Health Tips for Women of all Ages

There are many health issues that women should be aware of and they should be taking preventative measures to avoid. Many of these issues are specifically woman-centered, such as ovarian, cervical, and endometrial cancers. However, women also make up more than half of Alzheimer's patients, approximately 3.4 million out of 5.4 million Americans living with this disease. Helping women to know the risks and symptoms of certain woman-specific diseases, as well as preventative and treatment options, is important.

The big cancers that can affect women are uterine cancers: cervical, ovarian, and endometrial. Breast cancer also primarily affects women, though there are cases of male patients diagnosed with breast cancer. These cancers, for the most part, can be prevented, but sometimes your family history is enough to cause the disease.

Cervical cancer can be caught early if you are regularly going to your gynecologist for a pap smear. You should also consider quitting smoking if you do smoke, or avoiding secondhand smoke if you do not. Cigarettes have been linked to the development of many cancers, and besides the obvious ones like lung and mouth cancer, they do also cause cervical cancer. You may want to consider also getting the HPV vaccine if you are under 27 years of age.

Ovarian cancer is one of the more frustrating diseases to diagnose because there are no effective screening tests and no one really knows what causes it. Taking Fenretidine, which is a synthetic form of Vitamin A, might help to protect women against ovarian cancer as well as breast cancer, but there are not enough scientific studies that prove this to be an absolute. Your best bet, sadly, is to have your ovaries surgically removed. This may not rule out your chances of getting ovarian cancer entirely, but it is the most commonly recommended solution for patients who are high risk because of their family history.

Endometrial cancer's cause is also unknown, and unfortunately, this is also the most common type of cancer within the uterine area. High levels of estrogen seem to be a factor in whether a woman develops this disease. Also, if you have diabetes, polycystic ovarian syndrome (PCOS), have never been pregnant, or are infertile, your risk factor increases. To help prevent endometrial cancer, you should try exercising, changing your diet to introduce soy-based foods, and if you still are able, getting pregnant and breastfeeding.

Alzheimer's disease is a sad and difficult disease to deal with. Imagine losing your memories of those you love. It can be upsetting to know there may be nothing you can do to prevent its onset; thankfully, there are a few things that may help. Regular exercise 5 times a week for at least 30 minutes can diminish your risk factor. You should also consider changing your diet to include heart-healthy foods such as salmon and tuna, and excluding red meat and fried foods. Try adding in a few cups of green or white tea as well. Getting a quality amount of sleep is beneficial in all cases, but most especially when attempting to prevent Alzheimer's. Work on reducing stress in all areas of your life, and stay as active as possible.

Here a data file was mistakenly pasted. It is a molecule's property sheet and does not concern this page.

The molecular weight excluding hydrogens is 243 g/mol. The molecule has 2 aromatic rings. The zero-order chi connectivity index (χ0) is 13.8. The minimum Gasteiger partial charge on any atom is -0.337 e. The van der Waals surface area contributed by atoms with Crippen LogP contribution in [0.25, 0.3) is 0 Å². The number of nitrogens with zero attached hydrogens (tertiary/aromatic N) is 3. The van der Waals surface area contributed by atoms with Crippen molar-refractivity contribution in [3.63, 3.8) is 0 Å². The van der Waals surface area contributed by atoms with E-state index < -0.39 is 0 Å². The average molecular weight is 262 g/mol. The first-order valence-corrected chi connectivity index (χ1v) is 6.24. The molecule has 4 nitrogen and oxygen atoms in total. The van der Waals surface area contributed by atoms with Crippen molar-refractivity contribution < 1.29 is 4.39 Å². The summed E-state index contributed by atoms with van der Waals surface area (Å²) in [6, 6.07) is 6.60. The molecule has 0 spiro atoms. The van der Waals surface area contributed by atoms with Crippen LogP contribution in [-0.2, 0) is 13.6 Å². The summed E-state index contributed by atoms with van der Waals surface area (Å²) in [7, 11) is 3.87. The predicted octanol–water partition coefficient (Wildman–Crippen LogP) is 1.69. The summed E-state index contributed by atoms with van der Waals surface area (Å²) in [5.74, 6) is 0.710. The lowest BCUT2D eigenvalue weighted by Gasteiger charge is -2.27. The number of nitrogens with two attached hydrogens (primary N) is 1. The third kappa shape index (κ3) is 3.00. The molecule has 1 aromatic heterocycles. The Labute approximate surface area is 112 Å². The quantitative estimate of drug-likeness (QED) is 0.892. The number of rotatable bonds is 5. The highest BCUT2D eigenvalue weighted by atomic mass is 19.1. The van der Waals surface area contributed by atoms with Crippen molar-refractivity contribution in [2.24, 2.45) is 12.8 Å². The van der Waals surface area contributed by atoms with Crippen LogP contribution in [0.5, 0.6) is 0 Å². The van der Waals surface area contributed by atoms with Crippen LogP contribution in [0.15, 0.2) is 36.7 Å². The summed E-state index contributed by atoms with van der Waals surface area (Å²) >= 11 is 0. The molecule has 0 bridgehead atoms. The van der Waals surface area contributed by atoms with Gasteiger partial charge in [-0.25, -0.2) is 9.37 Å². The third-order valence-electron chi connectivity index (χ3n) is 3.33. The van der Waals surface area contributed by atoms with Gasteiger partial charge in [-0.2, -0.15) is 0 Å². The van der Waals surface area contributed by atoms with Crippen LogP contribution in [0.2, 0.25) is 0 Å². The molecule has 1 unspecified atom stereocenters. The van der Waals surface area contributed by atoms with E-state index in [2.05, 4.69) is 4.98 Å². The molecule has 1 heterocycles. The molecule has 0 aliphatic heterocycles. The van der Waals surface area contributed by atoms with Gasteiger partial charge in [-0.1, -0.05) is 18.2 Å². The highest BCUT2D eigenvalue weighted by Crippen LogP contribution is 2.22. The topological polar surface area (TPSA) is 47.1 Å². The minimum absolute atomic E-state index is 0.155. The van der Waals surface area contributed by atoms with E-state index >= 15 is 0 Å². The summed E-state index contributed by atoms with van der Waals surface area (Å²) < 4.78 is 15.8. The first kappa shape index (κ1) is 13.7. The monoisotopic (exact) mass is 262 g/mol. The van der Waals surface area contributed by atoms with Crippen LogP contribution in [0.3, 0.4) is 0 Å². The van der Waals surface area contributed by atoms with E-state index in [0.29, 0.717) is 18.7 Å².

Original article

Cervical Cancer Prevention With Whey Protein Powder Supplements

Cervical cancer is the third most common type of cancer in world-wide. It is more common in United States because of Pap Smears. A cancer which start in cervix, the lower part of womb which opens at the top of vagina.

In Cervical Cancer, abnormal mass of tissues results in neoplasia in which tumor become worse and results in death. They start in the cell on surface of cervix. There are mostly two types of cells are on cervix: squamous and columnar.Mostly cervical cancer arises in squamous cells.

Cervical cancer progress very slowly. This condition called dysplasia. This condition can be detected by Pap smear and because of that the cases of cervical cancer becomes down since last 10-20 years. While some of the cases cannot be prevented, so here are some guidance to prevent it for the women:

Go For Regular Pap smear

Pap smear is the best and primer defense to detect it before it will convert in cancer. Pap smear which is generally called precautionary test is a screening test to check and find out pre-cancerous process easily.

Stay away from the smoking And Second hand smoking

Smoking the cigarettes can increase the possibility of many kinds of cancers including cervical cancer. It can accelerate the HPV infection and accelerate cervical dysplasia too. So you must have to stay away from the smoking and have to stop your habit.

Do follow-up with Abnormal Pap smear

Abnormal Pap smear does not mean that you have cancer but it's a one kind of alarm that you have the infection of abnormal cells which called dysplasia. Do regular follow-up with Pap smear to prevent from cervical because dysplasia can occur in cervical cancer.

Increase your nutrients intake

If you boost up your intake of folic acids, flavonoids and carotenoids than it will not only fight with HPV infection but also prevent you from it and mostly we can see that cancer occur due to human papillomavirus.

Boost up Antioxidants